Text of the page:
Madam Speaker, with nearly 36,000 seniors living on the Island, making up 21 per cent of our province’s population, senior care is a crucial component of the healthcare system. 

We are investing $4.9 million to continue enhancing and streamlining services for seniors, including programs such as COACH, Care at Home and Urgent Home-Based Respite, as well as supports for an additional physiotherapist, occupational therapist, nurse practitioner resources, and other allied health professionals. In addition, we will be introducing home-based restorative care.

But as you already heard, the problem extends past just having services available in the community. The reality is, with our population growth, we need more beds throughout the province. We are working with the Prince Edward Island Private Nursing Home Association to license beds immediately, with a strong focus on decanting our hospitals of those who are awaiting placement in long-term care, which will result in more capacity and better patient flow in our Island healthcare system.

This budget also signals a mid and long-term plan to ensure that our community care and long-term care facilities keep pace with our population growth. One of the next steps in the plan is for our government to launch a low-interest financing option for operators to complete capital builds to create more long-term care in our system. 

Madam Speaker, it isn’t just spaces and beds we are investing in when it comes to community care and long-term care. We also must invest in the staff who provide the tremendous care that residents get at these facilities. These essential staff take care of our loved ones 24 hours a day, 7 days a week. Actioning the recommendation from the Long-term Care Review, we will invest $4.5 million to support moving towards wage parity between private community care and long-term care homes relative to government-owned facilities.

Government will work with the industry on a multi-year, phased-in approach that focuses on retaining and recruiting staff who provide important care to our seniors. This historic investment will help increase wages for all non-management staff in these facilities including RNs, LPNs, RCWs, PCWs, program support, cooks, housekeeping and maintenance.

Our government also remains committed to the Medical Transportation Assistance Program by investing an additional $350,000 to expand support for those who have to travel out of the province for health services.

We are continuing to invest in enhancing our mental health services with this budget containing nearly $3 million in new funding. This includes $1.5 million to support the opening of the new mental health and addictions emergency department and short stay unit at the QEH and $1.2 million for staffing of addiction treatment and transition programs, as well as staff to support the new and existing mental health facilities, including social workers, addiction workers, dieticians, psychologists, RNs, RCWs and support workers.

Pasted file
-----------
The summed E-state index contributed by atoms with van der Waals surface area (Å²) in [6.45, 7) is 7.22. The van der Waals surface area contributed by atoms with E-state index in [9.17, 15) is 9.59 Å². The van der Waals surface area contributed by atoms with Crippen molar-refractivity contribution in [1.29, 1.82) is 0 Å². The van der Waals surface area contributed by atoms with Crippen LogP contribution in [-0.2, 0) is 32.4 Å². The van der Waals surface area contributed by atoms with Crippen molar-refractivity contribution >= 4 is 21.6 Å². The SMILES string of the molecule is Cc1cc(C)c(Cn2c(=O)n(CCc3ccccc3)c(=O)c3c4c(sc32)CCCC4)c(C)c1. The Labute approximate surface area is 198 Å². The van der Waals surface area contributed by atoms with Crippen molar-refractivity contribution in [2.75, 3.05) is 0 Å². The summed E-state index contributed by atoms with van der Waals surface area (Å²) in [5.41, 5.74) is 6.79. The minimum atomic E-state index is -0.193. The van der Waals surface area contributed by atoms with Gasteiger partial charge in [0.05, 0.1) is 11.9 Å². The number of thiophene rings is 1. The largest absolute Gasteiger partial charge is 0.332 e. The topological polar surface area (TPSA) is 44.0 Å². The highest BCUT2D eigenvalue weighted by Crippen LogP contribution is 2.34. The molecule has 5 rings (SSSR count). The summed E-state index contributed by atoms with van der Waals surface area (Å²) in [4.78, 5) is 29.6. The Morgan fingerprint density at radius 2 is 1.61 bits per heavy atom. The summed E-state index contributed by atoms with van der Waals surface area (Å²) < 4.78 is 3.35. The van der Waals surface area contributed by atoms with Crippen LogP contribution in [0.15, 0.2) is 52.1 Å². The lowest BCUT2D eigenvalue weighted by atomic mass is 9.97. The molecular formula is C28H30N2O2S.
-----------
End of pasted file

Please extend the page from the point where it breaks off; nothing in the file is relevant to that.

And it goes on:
Madam Speaker, these investments are in addition to the long-term investments we made last year, and the investments our government has made in the four years prior. And, while we constantly remind ourselves – it takes more than just money to solve the challenges we face in healthcare. I’m proud to say that this government has increased the health budget by 59 per cent in the last five years, bringing the total investment in health to $1.1 billion, which equates to 35 per cent of our provincial expenditures.

Building Together

Talking about health goes hand in hand with housing. 

A house is much more than four walls and a roof. It is a source of security, dignity and identity.

By prioritizing housing, we are prioritizing the health of all Islanders and the social and economic well-being of our communities.

Just last week, our government launched PEI’s housing strategy for the next five years.

Madam Speaker, the strategy is extensive. It speaks to the need to grow our construction workforce, it talks about accelerating development, it talks about adding housing units in all areas of the housing continuum, and it speaks to the need to innovate and do things differently.

Previous housing strategies focused on one dimension of the housing continuum. When anyone said the word ‘housing’ in provincial government years ago it was always in the context  of social housing. That was the only area of responsibility for the provincial government. 

Today, that is no longer the case. Our government is making investments in all dimensions of the housing continuum. This broadened mandate for the Department of Housing, Land and Communities has required a whole new approach; it requires collaboration with all levels of government, NGOs, community partners, non-profits, cooperatives and developers.

The new approach is built on the Housing First model; a model that focuses on ending homelessness by providing the most appropriate housing option, coupled with the most appropriate supports, which will result in the best health outcomes for the individual.

And Madam Speaker, after the recent launch of our housing strategy, now - when you say housing in our government - it comes with the acknowledgement that the government has a role to play in all dimensions of housing.

To best support the development of all dimensions of the housing continuum, it’s forced us to develop and launch programs throughout the entirety of the continuum.

And, like the strategy suggests – we will be investing across the housing spectrum in this budget.

To start, we will help Islanders most in need, by investing $6.9 million to continue providing emergency shelter supports, outreach services, and residential support services in transitional and supportive housing.